The HQ2 pitches provided a different type of data. Imagine if your company needed to better understand major markets around the country to help make future investment decisions in logistics, as well as to determine where to place a second headquarters? 238 detailed pitches, volunteered to you for free, certainly won’t hurt.


As in any business, the best laid plans encounter unforeseen obstacles. And trying to substantively grow a business in pace with shareholder expectations that did $177.87 billion in 2017 revenue is no small growth ambition. Amazon benefits from its scale and decentralized system, allowing them to run a multitude of growth-oriented projects concurrently. But outside continued growth in its established North American marketplaces, the next “big thing” has yet to unveil itself.

When any business is asked about growth, a fairly generic answer is to enter new markets. That is often harder than it sounds, and has proved to be so for Amazon, too. In the fourth quarter of 2017, Amazon had overseas operating losses of $919 million, and $3.1 billion for the year. Where shipping and logistical solutions are limited, such as Guam, Amazon can’t compete for obvious reasons. Guam residents can’t get free shipping with Amazon Prime, and shipments take about 12 days to reach the island. The local K-mart, by contrast, does over $100 million in annual sales (compared to an average K-mart store’s revenue of $9 million).

Even where infrastructure is relatively advanced internationally, Amazon has faced multiple external obstacles. In Mexico, people are less likely to have credit cards, making online payments more challenging. In China, Alibaba often has cheaper prices and a much bigger market share. In the European Union, a judge ruled that luxury brands can control where and how its partners sell its products, meaning that small brick-and-mortar distributors and retailers cannot turn to Amazon’s marketplace to create a larger opportunity without their permission (although Amazon has “dragged its feet on shutting them down”).  In India, they face competition from Flipkart, and have introduced bike couriers to help navigate heavy traffic congestion.

There have been reports that Amazon is seeking new Brazilian warehouse space, suggesting new international focus may be placed on South America. As Reuters put it, while over half the population has reliable access to the internet, e-commerce has been slow to take off “amid concerns over security and complications with tax and logistics in the continent-sized country.” Amazon’s international battles are far from over.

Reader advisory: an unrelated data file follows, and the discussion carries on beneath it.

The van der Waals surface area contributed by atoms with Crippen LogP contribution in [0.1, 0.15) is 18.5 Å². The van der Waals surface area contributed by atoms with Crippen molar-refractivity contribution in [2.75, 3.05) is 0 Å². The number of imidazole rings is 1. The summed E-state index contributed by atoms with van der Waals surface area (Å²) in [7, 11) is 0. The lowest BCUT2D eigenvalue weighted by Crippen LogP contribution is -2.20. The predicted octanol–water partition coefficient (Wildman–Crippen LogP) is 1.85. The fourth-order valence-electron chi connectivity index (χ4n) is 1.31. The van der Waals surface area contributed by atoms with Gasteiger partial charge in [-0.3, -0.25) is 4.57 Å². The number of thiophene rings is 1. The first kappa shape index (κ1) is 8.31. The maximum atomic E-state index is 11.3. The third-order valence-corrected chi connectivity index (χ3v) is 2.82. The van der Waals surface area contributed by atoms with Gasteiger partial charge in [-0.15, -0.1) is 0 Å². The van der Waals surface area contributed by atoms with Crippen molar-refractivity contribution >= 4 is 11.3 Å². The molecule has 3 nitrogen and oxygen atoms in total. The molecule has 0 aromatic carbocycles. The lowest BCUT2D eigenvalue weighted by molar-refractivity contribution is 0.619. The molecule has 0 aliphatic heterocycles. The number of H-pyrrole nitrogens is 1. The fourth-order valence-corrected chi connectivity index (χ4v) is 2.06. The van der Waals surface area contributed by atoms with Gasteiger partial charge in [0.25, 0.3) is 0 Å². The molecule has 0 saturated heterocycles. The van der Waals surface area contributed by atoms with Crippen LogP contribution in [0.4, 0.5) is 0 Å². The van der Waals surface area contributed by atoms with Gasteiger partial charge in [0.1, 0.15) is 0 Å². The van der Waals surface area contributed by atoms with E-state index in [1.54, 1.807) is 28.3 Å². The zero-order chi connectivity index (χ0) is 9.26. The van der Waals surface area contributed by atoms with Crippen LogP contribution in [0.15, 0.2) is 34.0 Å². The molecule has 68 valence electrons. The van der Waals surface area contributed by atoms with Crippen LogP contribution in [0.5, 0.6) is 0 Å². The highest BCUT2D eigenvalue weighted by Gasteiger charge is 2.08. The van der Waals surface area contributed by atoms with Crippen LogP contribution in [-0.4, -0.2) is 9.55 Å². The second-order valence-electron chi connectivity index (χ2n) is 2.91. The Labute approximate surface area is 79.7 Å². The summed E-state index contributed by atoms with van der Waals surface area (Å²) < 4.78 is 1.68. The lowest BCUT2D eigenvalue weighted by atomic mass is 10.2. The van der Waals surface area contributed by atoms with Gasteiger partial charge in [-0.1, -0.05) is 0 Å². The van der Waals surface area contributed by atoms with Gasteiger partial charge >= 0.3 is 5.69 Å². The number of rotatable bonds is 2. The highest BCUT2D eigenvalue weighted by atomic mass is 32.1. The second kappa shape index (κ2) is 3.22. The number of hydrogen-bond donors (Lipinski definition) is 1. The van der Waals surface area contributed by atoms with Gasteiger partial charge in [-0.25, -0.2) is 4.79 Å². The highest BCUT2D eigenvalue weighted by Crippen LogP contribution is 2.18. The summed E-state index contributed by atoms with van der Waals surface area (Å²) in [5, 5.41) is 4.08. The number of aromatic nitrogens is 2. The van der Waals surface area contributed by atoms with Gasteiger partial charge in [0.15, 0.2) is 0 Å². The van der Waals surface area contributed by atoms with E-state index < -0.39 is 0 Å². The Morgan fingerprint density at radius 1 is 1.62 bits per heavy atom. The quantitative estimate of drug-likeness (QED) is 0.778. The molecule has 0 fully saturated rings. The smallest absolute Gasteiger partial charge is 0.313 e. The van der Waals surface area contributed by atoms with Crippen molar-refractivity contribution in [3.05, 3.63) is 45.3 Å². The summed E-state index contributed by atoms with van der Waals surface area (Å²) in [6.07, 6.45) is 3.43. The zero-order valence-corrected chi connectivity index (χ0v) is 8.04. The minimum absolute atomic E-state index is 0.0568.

Another of the company’s growth initiatives seems to center around the rarely discussed, but growing Amazon Business marketplace. Launched in 2015, the marketplace now has over 1 million business customers, and 85,000 sellers shipping everything from screws to lab equipment. In its first year, Amazon Business did over $1 billion in sales, but Amazon has been relatively mum on its individual performance since.

Now, Amazon seems to be making specific efforts to grow Amazon Business in key industries, including healthcare. The company ran a beta test with a Midwestern hospital system to test whether the 150 outpatient clinics could reliably order medical supplies from Amazon Business. Amazon has obtained approval from multiple states’ pharmaceutical boards to become a wholesale distributor, and is working to broaden their portfolio of specialized offerings to the industry.

Such endeavors represent a credible threat to any distributor or other middleman in a business-to-business industry. Even if there are regulatory hurdles and established processes, if the market is attractive enough, expect Amazon to enter.

Finally, to put Amazon’s risk tolerance for growth in the spotlight, in comparison to cash coming in, there’s a lot of cash going out. As venture capitalist Benedict Evans put it, “Amazon invests cash from profitable units into the creation of new, unprofitable units, and you have no real idea of what the distribution looks like.” But we can get a general idea of scale from the public numbers.

Overall revenues grew 30.8% in 2017, totaling $177.87 billion and representing the largest percentage increase in revenue growth in recent years. According to the income statement, Amazon spent $22.62 billion on research & development. Net cash from all operating activities was $18.434 billion. Capital expenditures on fixed assets were $11.96 billion, or just under 65 percent of free cash flow. Not included in this calculation are the major acquisition of Whole Foods, many other smaller acquisitions, and other reinvestment activities. In total, net investing cash flow was $27.8 billion. What does this mean? Every dollar generated from the company is being reinvested, and then some. How many competitors can say the same?

While obstacles continue to pop up, Bezos and his team remain the 800-pound gorilla and continue their relentless pursuit. As Bezos put it, “We all get to choose our life stories. It’s our choices that define us, not our gifts. You can only be proud of your choices. You either choose a life of “ease and comfort”, or of “service and adventure”, and when you’re 80, you’ll be more proud of the latter.” Adventure it is.


Historically, businesses and individual sellers have been able to partner with Amazon to sell their offerings as part of the following programs:

Seller Central: This is the backbone of Amazon’s third-party marketplace. As a business owner, you continue to own the inventory. You may choose to use Fulfilled by Amazon (FBA), where you send the inventory Amazon to handle fulfillment for a fee, or use Manufactured Fulfilled Network, where you handle fulfillment in-house. Service providers booking work through Amazon Services also use the Seller Central platform.

Vendor Central: This is an invitation-only program. You are likely to encounter Amazon category managers who share these invitations at industry conferences and events. Once in the program, you are usually assigned a vendor manager, and have access to some tools not available through Seller Central. The most critical differentiation is that Amazon purchases the inventory from you through purchase orders, and retains the right to market and price those items as they see fit.